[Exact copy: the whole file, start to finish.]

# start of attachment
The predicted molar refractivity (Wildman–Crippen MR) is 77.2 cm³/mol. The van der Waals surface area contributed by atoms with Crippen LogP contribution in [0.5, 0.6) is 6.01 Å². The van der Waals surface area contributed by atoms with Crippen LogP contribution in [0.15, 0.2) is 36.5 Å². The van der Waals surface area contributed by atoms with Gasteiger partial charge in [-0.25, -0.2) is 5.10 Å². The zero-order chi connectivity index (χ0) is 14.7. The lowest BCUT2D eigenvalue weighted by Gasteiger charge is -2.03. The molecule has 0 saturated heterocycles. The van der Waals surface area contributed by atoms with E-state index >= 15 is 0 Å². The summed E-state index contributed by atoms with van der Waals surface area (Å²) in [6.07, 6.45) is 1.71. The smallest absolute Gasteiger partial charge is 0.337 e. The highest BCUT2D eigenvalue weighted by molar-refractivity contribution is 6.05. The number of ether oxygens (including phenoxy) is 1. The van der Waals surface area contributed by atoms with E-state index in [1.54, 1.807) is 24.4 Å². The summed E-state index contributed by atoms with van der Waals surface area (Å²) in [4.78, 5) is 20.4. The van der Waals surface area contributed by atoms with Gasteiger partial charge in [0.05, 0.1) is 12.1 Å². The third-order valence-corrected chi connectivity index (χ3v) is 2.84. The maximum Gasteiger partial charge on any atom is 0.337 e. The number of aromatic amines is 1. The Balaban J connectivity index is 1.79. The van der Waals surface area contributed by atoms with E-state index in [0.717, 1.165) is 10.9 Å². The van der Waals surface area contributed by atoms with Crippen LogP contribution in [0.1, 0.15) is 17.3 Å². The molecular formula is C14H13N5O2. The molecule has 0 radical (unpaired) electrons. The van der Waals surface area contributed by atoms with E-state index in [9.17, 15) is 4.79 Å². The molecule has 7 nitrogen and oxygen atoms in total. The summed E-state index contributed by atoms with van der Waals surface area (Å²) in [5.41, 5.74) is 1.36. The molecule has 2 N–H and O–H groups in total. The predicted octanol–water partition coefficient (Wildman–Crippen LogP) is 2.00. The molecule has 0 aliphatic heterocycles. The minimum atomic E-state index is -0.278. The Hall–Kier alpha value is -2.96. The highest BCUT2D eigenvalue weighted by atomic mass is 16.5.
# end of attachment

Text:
The predicted molar refractivity (Wildman–Crippen MR) is 77.2 cm³/mol. The van der Waals surface area contributed by atoms with Crippen LogP contribution in [0.5, 0.6) is 6.01 Å². The van der Waals surface area contributed by atoms with Crippen LogP contribution in [0.15, 0.2) is 36.5 Å². The van der Waals surface area contributed by atoms with Gasteiger partial charge in [-0.25, -0.2) is 5.10 Å². The zero-order chi connectivity index (χ0) is 14.7. The lowest BCUT2D eigenvalue weighted by Gasteiger charge is -2.03. The molecule has 0 saturated heterocycles. The van der Waals surface area contributed by atoms with E-state index >= 15 is 0 Å². The summed E-state index contributed by atoms with van der Waals surface area (Å²) in [6.07, 6.45) is 1.71. The smallest absolute Gasteiger partial charge is 0.337 e. The highest BCUT2D eigenvalue weighted by molar-refractivity contribution is 6.05. The number of ether oxygens (including phenoxy) is 1. The van der Waals surface area contributed by atoms with E-state index in [1.54, 1.807) is 24.4 Å². The summed E-state index contributed by atoms with van der Waals surface area (Å²) in [4.78, 5) is 20.4. The van der Waals surface area contributed by atoms with Gasteiger partial charge in [0.05, 0.1) is 12.1 Å². The third-order valence-corrected chi connectivity index (χ3v) is 2.84. The maximum Gasteiger partial charge on any atom is 0.337 e. The number of aromatic amines is 1. The Balaban J connectivity index is 1.79. The van der Waals surface area contributed by atoms with E-state index in [0.717, 1.165) is 10.9 Å². The van der Waals surface area contributed by atoms with Crippen LogP contribution in [0.1, 0.15) is 17.3 Å². The molecular formula is C14H13N5O2. The molecule has 0 radical (unpaired) electrons. The van der Waals surface area contributed by atoms with E-state index in [9.17, 15) is 4.79 Å². The molecule has 7 nitrogen and oxygen atoms in total. The summed E-state index contributed by atoms with van der Waals surface area (Å²) in [5.41, 5.74) is 1.36. The molecule has 2 N–H and O–H groups in total. The predicted octanol–water partition coefficient (Wildman–Crippen LogP) is 2.00. The molecule has 0 aliphatic heterocycles. The minimum atomic E-state index is -0.278. The Hall–Kier alpha value is -2.96. The highest BCUT2D eigenvalue weighted by atomic mass is 16.5.